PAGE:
Before deciding that a song is worth owning, I want to hear it, in full, several times. Streaming services like psonar.com (no, I don't work for them) let me do that easily and cheaply. I've wasted far more money on music that turned out not to be worth owning than I shall spend in several years' worth of streaming. What's not to like?
NASA and FAA Team To Streamline, Regulate Commercial Space Access
Actually the existing pioneers, including Armadillo Aerospace, XCOR, and some others of whom you (should) have heard, are already working with the FAA and they report that the experience has not been too painful. I can't help worrying when NASA wants to get in on the act, though. NASA's main product is paper, with a few space vehicles as unintentional by-products, and they won't want to disappoint anyone ....
Ask Slashdot: What To Do With a Math Degree?
Then there are pension benefits. As in: you actually have a real pension. Usually they are defined benefit, meaning you will know how much you are going to get when you retire.
Unless the aforementioned lousy administrators have underfunded the pension plan. Which roughly everyone has done.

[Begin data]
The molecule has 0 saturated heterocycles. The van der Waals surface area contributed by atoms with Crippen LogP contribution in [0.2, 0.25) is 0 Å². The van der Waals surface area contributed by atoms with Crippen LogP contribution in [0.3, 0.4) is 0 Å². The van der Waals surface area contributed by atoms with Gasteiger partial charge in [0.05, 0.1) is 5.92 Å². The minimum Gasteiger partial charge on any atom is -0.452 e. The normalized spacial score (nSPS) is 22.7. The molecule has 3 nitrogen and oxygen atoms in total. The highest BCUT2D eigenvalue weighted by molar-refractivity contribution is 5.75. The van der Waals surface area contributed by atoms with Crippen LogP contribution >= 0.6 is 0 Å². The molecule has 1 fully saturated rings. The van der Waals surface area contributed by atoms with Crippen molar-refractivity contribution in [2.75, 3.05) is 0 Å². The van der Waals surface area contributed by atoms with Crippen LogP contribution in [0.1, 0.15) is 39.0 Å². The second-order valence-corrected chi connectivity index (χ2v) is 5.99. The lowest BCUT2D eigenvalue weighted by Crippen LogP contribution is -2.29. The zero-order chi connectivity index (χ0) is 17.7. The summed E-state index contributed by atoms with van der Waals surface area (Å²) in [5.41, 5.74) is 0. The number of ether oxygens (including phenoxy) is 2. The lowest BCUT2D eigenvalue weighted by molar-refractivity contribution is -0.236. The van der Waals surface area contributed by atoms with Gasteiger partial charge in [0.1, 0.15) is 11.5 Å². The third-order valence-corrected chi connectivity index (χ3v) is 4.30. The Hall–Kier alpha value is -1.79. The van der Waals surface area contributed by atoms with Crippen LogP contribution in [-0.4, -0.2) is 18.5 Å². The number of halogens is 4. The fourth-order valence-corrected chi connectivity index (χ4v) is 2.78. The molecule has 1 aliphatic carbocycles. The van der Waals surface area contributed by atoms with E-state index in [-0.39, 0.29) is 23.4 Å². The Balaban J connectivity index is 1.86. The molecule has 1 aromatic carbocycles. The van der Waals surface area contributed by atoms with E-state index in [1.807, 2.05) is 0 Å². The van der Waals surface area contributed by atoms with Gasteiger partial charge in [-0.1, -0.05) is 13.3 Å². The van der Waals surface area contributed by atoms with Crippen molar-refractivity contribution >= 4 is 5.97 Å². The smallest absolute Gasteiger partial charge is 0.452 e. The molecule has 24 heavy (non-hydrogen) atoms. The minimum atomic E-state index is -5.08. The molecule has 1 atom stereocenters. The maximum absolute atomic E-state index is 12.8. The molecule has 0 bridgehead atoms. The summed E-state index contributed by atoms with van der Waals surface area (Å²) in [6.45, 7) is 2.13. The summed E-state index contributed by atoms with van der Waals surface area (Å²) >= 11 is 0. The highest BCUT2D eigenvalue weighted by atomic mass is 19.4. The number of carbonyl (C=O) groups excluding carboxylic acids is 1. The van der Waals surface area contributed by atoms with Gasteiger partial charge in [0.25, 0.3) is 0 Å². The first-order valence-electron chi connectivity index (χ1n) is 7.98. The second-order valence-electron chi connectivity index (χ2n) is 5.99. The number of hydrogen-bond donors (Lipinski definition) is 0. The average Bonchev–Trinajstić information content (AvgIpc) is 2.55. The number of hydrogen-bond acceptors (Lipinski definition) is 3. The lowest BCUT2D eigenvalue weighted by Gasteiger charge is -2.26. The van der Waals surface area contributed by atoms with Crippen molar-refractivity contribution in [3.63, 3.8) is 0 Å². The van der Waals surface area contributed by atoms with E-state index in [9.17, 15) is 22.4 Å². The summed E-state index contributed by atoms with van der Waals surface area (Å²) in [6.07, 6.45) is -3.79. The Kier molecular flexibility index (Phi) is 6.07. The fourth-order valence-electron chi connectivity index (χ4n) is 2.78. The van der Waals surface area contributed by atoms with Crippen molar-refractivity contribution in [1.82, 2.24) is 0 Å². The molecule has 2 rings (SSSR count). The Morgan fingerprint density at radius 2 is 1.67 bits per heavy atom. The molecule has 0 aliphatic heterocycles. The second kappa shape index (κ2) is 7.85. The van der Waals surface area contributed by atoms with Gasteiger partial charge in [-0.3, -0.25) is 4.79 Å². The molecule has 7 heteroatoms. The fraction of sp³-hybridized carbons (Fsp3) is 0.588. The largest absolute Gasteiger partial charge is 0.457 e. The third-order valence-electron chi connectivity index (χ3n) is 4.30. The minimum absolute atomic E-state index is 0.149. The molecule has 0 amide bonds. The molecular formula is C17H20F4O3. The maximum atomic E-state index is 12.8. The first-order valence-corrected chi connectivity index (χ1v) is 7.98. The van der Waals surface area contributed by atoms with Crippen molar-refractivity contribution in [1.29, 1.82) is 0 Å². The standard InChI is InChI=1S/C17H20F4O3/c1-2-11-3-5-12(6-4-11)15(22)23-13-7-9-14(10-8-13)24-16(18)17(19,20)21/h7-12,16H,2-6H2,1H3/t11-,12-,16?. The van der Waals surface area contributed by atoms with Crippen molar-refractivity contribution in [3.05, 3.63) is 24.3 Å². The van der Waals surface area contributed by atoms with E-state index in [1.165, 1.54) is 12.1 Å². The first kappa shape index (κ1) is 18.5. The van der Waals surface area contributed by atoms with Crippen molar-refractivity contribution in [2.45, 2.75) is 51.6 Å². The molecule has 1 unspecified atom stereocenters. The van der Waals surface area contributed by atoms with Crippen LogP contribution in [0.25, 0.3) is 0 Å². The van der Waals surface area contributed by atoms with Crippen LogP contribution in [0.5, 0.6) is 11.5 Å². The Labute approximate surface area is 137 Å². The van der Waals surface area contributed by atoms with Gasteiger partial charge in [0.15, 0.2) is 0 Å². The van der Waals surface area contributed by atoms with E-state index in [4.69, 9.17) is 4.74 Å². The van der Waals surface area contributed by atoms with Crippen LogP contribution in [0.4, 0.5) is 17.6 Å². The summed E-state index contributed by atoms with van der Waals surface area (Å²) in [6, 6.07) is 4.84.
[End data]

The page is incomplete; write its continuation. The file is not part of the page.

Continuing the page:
+1 for teaching at private schools. The school where my kids go has recently hired a part-time math specialist, and I've been filling in myself, volunteering one lesson a week. Any discipline problems, I just sic my elder boy on them :-)
Programming — Now Starting In Elementary School
Hmm, it seems that /.ers don't have children (even the ones who can remember back to the '80s). In the school where my kids go, a local robotics nerd is teaching programming to grades 3 and onwards using Scratch and they're loving it. Yes, Scratch has a colourful GUI for junior programmers and doesn't let you edit your code in vi, but it has loops, objects, methods, variables, and most of the constructs that older programmers use.
Now if I could only get my 6th grader to stop fixing bugs in his maze and start watching his TV like he's supposed to ....
Growing Evidence of Football Causing Brain Damage
I'm not from Europe, I'm from the country that invented rugby :-) and I played it as a kid.
First, in rugby you're not allowed to run into any player who isn't carrying the ball, which cut down the number of impacts relative to American football.